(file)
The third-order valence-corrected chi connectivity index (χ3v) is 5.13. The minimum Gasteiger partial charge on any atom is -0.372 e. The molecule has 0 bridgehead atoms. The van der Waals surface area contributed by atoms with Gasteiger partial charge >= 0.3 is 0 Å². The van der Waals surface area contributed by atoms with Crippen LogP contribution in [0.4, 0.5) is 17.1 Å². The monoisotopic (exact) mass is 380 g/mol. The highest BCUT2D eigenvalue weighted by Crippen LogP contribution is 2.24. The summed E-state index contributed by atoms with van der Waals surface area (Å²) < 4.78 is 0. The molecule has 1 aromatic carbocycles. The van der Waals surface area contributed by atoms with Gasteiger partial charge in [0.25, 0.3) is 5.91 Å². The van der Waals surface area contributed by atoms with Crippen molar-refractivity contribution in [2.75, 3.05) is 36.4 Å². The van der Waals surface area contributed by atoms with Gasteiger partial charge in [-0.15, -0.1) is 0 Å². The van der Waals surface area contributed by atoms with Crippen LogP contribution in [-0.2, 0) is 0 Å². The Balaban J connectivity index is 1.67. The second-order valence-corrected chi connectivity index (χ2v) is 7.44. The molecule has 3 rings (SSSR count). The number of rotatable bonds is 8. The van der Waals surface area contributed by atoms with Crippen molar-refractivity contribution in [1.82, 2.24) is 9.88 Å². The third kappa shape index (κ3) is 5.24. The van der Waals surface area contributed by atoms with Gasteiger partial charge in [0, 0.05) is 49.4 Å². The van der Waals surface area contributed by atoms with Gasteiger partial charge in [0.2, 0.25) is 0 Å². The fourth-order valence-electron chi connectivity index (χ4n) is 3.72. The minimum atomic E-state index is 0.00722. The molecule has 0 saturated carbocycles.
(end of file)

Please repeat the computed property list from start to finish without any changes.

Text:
The third-order valence-corrected chi connectivity index (χ3v) is 5.13. The minimum Gasteiger partial charge on any atom is -0.372 e. The molecule has 0 bridgehead atoms. The van der Waals surface area contributed by atoms with Gasteiger partial charge >= 0.3 is 0 Å². The van der Waals surface area contributed by atoms with Crippen LogP contribution in [0.4, 0.5) is 17.1 Å². The monoisotopic (exact) mass is 380 g/mol. The highest BCUT2D eigenvalue weighted by Crippen LogP contribution is 2.24. The summed E-state index contributed by atoms with van der Waals surface area (Å²) < 4.78 is 0. The molecule has 1 aromatic carbocycles. The van der Waals surface area contributed by atoms with Gasteiger partial charge in [0.25, 0.3) is 5.91 Å². The van der Waals surface area contributed by atoms with Crippen molar-refractivity contribution in [2.75, 3.05) is 36.4 Å². The van der Waals surface area contributed by atoms with Gasteiger partial charge in [-0.15, -0.1) is 0 Å². The van der Waals surface area contributed by atoms with Crippen LogP contribution in [-0.2, 0) is 0 Å². The Balaban J connectivity index is 1.67. The second-order valence-corrected chi connectivity index (χ2v) is 7.44. The molecule has 3 rings (SSSR count). The number of rotatable bonds is 8. The van der Waals surface area contributed by atoms with Crippen molar-refractivity contribution in [1.82, 2.24) is 9.88 Å². The third kappa shape index (κ3) is 5.24. The van der Waals surface area contributed by atoms with Gasteiger partial charge in [0, 0.05) is 49.4 Å². The van der Waals surface area contributed by atoms with Gasteiger partial charge in [0.2, 0.25) is 0 Å². The fourth-order valence-electron chi connectivity index (χ4n) is 3.72. The minimum atomic E-state index is 0.00722. The molecule has 0 saturated carbocycles.